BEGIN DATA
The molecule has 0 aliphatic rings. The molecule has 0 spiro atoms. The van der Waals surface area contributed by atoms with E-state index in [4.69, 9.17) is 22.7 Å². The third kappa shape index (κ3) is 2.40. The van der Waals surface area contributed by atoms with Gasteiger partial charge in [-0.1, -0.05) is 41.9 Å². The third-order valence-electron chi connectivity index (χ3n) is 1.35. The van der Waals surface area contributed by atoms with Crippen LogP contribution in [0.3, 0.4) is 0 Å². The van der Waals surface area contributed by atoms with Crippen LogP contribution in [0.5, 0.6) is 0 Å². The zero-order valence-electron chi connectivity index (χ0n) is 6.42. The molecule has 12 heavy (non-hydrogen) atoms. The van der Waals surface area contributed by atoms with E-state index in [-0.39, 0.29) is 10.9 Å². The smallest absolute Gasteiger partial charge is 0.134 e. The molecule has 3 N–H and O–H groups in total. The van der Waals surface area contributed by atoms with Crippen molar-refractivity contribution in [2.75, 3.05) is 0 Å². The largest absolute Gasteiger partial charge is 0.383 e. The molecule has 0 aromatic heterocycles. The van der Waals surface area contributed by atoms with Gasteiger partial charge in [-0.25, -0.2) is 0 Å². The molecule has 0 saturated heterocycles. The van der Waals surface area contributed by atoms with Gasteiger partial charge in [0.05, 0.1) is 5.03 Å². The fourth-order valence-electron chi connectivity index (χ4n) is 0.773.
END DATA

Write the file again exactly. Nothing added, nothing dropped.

The molecule has 0 aliphatic rings. The molecule has 0 spiro atoms. The van der Waals surface area contributed by atoms with E-state index in [4.69, 9.17) is 22.7 Å². The third kappa shape index (κ3) is 2.40. The van der Waals surface area contributed by atoms with Gasteiger partial charge in [-0.1, -0.05) is 41.9 Å². The third-order valence-electron chi connectivity index (χ3n) is 1.35. The van der Waals surface area contributed by atoms with Crippen LogP contribution in [0.3, 0.4) is 0 Å². The van der Waals surface area contributed by atoms with Crippen LogP contribution in [0.5, 0.6) is 0 Å². The zero-order valence-electron chi connectivity index (χ0n) is 6.42. The molecule has 12 heavy (non-hydrogen) atoms. The van der Waals surface area contributed by atoms with E-state index in [-0.39, 0.29) is 10.9 Å². The smallest absolute Gasteiger partial charge is 0.134 e. The molecule has 3 N–H and O–H groups in total. The van der Waals surface area contributed by atoms with Crippen molar-refractivity contribution in [2.75, 3.05) is 0 Å². The largest absolute Gasteiger partial charge is 0.383 e. The molecule has 0 aromatic heterocycles. The van der Waals surface area contributed by atoms with Gasteiger partial charge in [-0.25, -0.2) is 0 Å². The molecule has 0 saturated heterocycles. The van der Waals surface area contributed by atoms with Gasteiger partial charge in [0.05, 0.1) is 5.03 Å². The fourth-order valence-electron chi connectivity index (χ4n) is 0.773.